Definition of prostrate in English:

prostrate

adjective

  • 1Lying stretched out on the ground with one's face downward.

    • ‘The contact looked innocuous enough but it left the big Glasgow prop prostrate on the ground, his body convulsing in a way that ensured the medics lost no time going to his aid.’
    • ‘According to a storekeeper, at about 9: 10 pm, a man was spotted prostrate on the ground by a police car.’
    • ‘Sometimes he was on my legs, other times he was stretched out prostrate across my torso.’
    • ‘How long will the mainstream media lie prostrate for this kind of insulting and deeply contemptuous nonsense, which weakens our nation and leaves us more vulnerable to attack than we were before?’
    • ‘I soon settled in for some rigorous study, busying myself with my alternately prone and prostrate experiments.’
    • ‘The sermon was accompanied by such divine power that the whole congregation, except one man, fell prostrate upon the floor, and voiced their agony under conviction of sin, in such loud outcries that the preacher was forced to stop.’
    • ‘Rich in texture, colour and clarity, images of laughing Tibetan monks and prostrate beggars bring you directly into the lives of his subjects and have you almost living along with them.’
    • ‘While strolling, I caught sight of a half-naked, deformed figure lying prostrate on the pavement.’
    • ‘Carrying her prostrate figure, he straightened and threw our direction one triumphant look before encasing them both with his majestic wing and fading into nothingness.’
    • ‘I once had to step over his not inconsiderable prostrate body to get to my table, after he had clearly been ‘enjoying’ a rather ‘lively’ lunch.’
    • ‘And when the Earth itself has been laid prostrate?’
    • ‘To the left of the prostrate face-up male figure appears a female figure with a highly piled coiffure.’
    • ‘I don't actually suffer from it in real life, but in dreams I often find myself lying prostrate and petrified on top of a building, afraid to stand up.’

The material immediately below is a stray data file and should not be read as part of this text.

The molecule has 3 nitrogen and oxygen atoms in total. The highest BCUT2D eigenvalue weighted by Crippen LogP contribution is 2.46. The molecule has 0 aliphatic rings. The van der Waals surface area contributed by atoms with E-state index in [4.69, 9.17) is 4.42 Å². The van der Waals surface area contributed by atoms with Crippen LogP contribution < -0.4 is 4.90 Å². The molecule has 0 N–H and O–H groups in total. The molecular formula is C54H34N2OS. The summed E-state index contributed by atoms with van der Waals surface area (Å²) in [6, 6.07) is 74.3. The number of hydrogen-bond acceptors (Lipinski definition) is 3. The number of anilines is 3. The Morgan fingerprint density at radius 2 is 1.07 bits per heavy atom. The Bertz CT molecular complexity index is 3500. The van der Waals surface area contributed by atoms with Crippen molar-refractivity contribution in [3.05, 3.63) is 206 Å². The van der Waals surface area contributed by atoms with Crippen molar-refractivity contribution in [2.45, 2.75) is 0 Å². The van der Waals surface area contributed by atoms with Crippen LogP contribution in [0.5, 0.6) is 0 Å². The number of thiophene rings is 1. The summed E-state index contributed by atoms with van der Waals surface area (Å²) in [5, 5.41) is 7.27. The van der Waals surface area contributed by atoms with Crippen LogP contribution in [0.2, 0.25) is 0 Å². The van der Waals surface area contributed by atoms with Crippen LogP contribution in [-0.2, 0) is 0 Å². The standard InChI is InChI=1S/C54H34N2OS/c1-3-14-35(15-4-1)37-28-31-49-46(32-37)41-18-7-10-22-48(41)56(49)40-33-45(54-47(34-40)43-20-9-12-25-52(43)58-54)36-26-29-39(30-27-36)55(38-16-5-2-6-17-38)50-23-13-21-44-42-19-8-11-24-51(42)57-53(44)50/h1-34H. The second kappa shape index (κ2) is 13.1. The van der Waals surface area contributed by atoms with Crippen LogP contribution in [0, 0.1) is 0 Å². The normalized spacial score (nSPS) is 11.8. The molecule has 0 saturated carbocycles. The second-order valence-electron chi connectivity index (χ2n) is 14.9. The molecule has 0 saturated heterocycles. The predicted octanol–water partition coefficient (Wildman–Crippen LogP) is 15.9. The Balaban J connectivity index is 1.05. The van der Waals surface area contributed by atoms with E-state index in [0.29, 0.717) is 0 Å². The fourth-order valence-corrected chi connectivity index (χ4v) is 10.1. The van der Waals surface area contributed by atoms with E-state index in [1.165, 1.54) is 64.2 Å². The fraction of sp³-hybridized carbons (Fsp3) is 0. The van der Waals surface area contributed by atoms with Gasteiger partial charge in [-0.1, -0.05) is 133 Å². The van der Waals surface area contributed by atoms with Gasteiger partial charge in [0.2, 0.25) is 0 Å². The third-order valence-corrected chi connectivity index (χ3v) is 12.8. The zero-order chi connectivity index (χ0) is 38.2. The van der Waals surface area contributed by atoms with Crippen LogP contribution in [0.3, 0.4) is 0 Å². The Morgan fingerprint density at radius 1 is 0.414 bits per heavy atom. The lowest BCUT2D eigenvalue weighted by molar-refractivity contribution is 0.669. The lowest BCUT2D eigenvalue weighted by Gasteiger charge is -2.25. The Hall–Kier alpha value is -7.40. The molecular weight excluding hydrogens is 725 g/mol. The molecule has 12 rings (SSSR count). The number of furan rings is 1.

• ‘Interestingly, Rembrandt overpainted the figure of a prostrate woman at Christ's feet with the present kneeling figure.’
    • ‘This is a fascinating, frustrating, entertaining and perplexing voyage through his psyche: a posthumous psychoanalysis in which the prostrate subject never gets the chance to sit up and protest.’
    • ‘For my part I was silent on the cause of my own absent-mindedness - the lasses had by now vanished into a studio - and, whilst accepting the proffered hand with which to rise from my prostrate position, observed the man.’
    • ‘Some of the people around me lay prostrate on the ground, while others milled around, looking, pointing and whispering to each other.’
    • ‘Her eyes immediately fell upon the lone prostrate figure on the bed.’
    • ‘A few of the medics rushed over to kneel and check the prostrate figures.’
    • ‘The Ballroom went instantly silent as everyone stared at my father's prostrate figure.’
    prone, lying flat, lying down, flat, stretched out, spreadeagled, sprawling, horizontal, recumbent, on one's front
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    1. 1.1[predicative] Completely overcome or helpless, especially with illness, distress, or exhaustion.
      ‘his wife was prostrate with shock’
      • ‘So many women would have been hysterical and prostrate with grief by this stage.’
      overwhelmed, overcome, overpowered, brought to one's knees, crushed, stunned, dazed
      worn out, exhausted, fatigued, tired out, overtired, weary, sapped, dog-tired, spent, drained, played out, debilitated, enervated, low
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    2. 1.2Botany Growing along the ground.
      • ‘The duckweeds grow in a prostrate orientation upon the surface of water and rely on the buoyant forces of their environment for support, rather than lignified structures.’
      • ‘In that area, natural Atriplex cover was very low, with only some prostrate plants growing on creek banks.’
      • ‘They are decumbent, not prostrate, so that the young branch tips point upward.’
      • ‘Older studies noted that runners, stolons or prostrate stems of many plants became more erect when shaded.’
      • ‘P. myriophylla is a woody subshrub that forms patches of prostrate or decumbent stems often rooting at the nodes.’
      trailing, creeping, straggling, vining
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verb

[WITH OBJECT]